St. Paul’s: The Space Needle’s Unlikely Companion

 

The Space Needle, as the most readily-identifiable landmark in the Seattle skyline, is without a doubt the best-known structure created for the 1962 Seattle World’s Fair. Seattle Center served as the main stage for the World’s Fair and features dozen of other buildings and structures that were originally built for fair use. Among others, this includes the retro, Space Age monorail; Key Arena, which sits like a starched and folded handkerchief on the plaza; and a sports stadium (adapted for the World’s Fair) with a grand east entrance that now opens into a parking lot with aging pay structures and signs “pay at machines only, no attendant.” The whole area functions as a park with a little too much concrete but chock full of event spaces and museums.

The World’s Fair influence does not stop at the borders of Seattle Center. As the Olympics does today, the Fair directly and indirectly led to a variety of changes in the surrounding city landscape. Saint Paul’s Episcopal Church, several blocks northwest of Seattle Center, was built in tandem with the 1962 Seattle World’s Fair. The building has a flair of style that can only have been encouraged by the architectural fervor on the fairgrounds.

 

Saint Paul’s Episcopal Church is a steep-sided A-frame building. The incredibly steep roof is softened by swooping waves that stretch from the roofline and arch outward over the ground-floor windows. Both gable ends are decorated with diamond-shaped copper shingles.

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St. Paul’s front facade.

The Church went through a renovation that was completed in 2011. A tasteful, glass entry space was added to the building and interior changes were made. The character-defining roof remains much the same as the original, its vast height and undulating curves intriguing onlookers from blocks away. The unique roof is even eye-catching from the viewing deck of the church’s unlikely historic companion, the Seattle Space Needle.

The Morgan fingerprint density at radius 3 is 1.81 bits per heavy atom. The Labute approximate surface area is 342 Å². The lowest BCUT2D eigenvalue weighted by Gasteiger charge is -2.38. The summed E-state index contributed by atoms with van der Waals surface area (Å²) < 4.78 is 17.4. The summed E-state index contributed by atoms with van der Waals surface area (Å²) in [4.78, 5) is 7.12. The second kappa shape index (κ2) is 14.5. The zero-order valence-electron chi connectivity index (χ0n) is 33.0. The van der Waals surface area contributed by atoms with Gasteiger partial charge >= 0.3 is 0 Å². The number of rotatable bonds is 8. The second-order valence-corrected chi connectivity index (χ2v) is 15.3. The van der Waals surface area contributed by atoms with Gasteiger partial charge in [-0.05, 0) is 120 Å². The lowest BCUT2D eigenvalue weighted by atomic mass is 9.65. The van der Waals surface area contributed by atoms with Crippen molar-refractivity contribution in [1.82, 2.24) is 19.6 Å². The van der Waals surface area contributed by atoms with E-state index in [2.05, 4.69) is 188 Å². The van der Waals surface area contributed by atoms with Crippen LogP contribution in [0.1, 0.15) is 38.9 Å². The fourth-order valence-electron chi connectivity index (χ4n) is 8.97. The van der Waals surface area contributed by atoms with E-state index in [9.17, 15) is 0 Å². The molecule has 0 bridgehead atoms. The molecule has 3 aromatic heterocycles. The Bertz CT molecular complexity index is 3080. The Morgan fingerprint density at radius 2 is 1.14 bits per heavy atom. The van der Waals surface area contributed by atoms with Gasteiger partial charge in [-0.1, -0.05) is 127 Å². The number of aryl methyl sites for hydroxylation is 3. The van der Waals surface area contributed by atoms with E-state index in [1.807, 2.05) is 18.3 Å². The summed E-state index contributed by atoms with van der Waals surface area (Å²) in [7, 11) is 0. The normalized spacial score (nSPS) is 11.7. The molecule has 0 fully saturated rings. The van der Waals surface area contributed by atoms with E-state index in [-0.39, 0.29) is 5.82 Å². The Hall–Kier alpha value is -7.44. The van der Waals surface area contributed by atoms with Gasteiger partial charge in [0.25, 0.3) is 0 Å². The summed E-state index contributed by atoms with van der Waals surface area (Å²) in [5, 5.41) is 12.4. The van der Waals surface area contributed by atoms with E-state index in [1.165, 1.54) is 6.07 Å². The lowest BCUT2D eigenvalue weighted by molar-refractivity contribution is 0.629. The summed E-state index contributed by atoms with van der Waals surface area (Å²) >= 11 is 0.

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The front facade: diamond copper shingles.
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St. Paul’s as viewed from across the street.
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Fr. John Lockerby in front of the under-construction St. Paul’s (1962). Photo courtesy of St. Paul’s, Seattle.

Sources and further reading:

St. Paul’s Episcopal Church has a brief history of the building on their website, as well as a fantastic historic photograph (seen above).

Arch Daily has a write-up covering the renovations that includes some spectacular interior photographs. I definitely recommend a scroll through these if you’re as curious as I was about the interior of this building!

The historic photograph is courtesy to St. Paul’s Episcopal Church; all others are my own.

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